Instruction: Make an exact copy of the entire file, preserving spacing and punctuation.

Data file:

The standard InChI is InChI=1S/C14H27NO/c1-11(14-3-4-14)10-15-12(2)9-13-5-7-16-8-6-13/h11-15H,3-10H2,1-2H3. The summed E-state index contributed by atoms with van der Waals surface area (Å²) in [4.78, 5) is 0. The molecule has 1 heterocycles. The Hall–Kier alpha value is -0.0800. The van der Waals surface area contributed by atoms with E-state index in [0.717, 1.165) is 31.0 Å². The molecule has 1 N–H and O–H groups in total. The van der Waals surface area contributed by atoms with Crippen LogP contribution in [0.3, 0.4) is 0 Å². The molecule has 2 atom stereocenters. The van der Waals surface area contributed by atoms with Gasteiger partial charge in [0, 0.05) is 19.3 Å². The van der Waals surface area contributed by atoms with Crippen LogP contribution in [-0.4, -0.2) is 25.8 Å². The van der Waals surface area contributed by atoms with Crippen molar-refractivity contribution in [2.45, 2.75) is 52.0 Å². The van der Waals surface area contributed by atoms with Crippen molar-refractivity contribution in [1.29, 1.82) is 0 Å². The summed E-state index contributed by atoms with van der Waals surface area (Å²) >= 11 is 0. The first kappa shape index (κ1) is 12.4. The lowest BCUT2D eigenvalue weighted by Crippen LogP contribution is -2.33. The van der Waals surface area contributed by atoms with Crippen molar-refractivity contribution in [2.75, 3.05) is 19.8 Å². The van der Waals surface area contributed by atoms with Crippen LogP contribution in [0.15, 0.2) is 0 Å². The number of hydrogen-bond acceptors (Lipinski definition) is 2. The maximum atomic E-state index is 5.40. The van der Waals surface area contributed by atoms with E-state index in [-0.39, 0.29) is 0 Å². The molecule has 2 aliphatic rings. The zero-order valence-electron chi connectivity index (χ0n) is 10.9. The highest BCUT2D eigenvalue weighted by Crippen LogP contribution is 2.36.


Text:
The standard InChI is InChI=1S/C14H27NO/c1-11(14-3-4-14)10-15-12(2)9-13-5-7-16-8-6-13/h11-15H,3-10H2,1-2H3. The summed E-state index contributed by atoms with van der Waals surface area (Å²) in [4.78, 5) is 0. The molecule has 1 heterocycles. The Hall–Kier alpha value is -0.0800. The van der Waals surface area contributed by atoms with E-state index in [0.717, 1.165) is 31.0 Å². The molecule has 1 N–H and O–H groups in total. The van der Waals surface area contributed by atoms with Crippen LogP contribution in [0.3, 0.4) is 0 Å². The molecule has 2 atom stereocenters. The van der Waals surface area contributed by atoms with Gasteiger partial charge in [0, 0.05) is 19.3 Å². The van der Waals surface area contributed by atoms with Crippen LogP contribution in [-0.4, -0.2) is 25.8 Å². The van der Waals surface area contributed by atoms with Crippen molar-refractivity contribution in [2.45, 2.75) is 52.0 Å². The van der Waals surface area contributed by atoms with Crippen molar-refractivity contribution in [1.29, 1.82) is 0 Å². The summed E-state index contributed by atoms with van der Waals surface area (Å²) >= 11 is 0. The first kappa shape index (κ1) is 12.4. The lowest BCUT2D eigenvalue weighted by Crippen LogP contribution is -2.33. The van der Waals surface area contributed by atoms with Crippen molar-refractivity contribution in [2.75, 3.05) is 19.8 Å². The van der Waals surface area contributed by atoms with Crippen LogP contribution in [0.15, 0.2) is 0 Å². The number of hydrogen-bond acceptors (Lipinski definition) is 2. The maximum atomic E-state index is 5.40. The van der Waals surface area contributed by atoms with E-state index in [-0.39, 0.29) is 0 Å². The molecule has 2 aliphatic rings. The zero-order valence-electron chi connectivity index (χ0n) is 10.9. The highest BCUT2D eigenvalue weighted by Crippen LogP contribution is 2.36.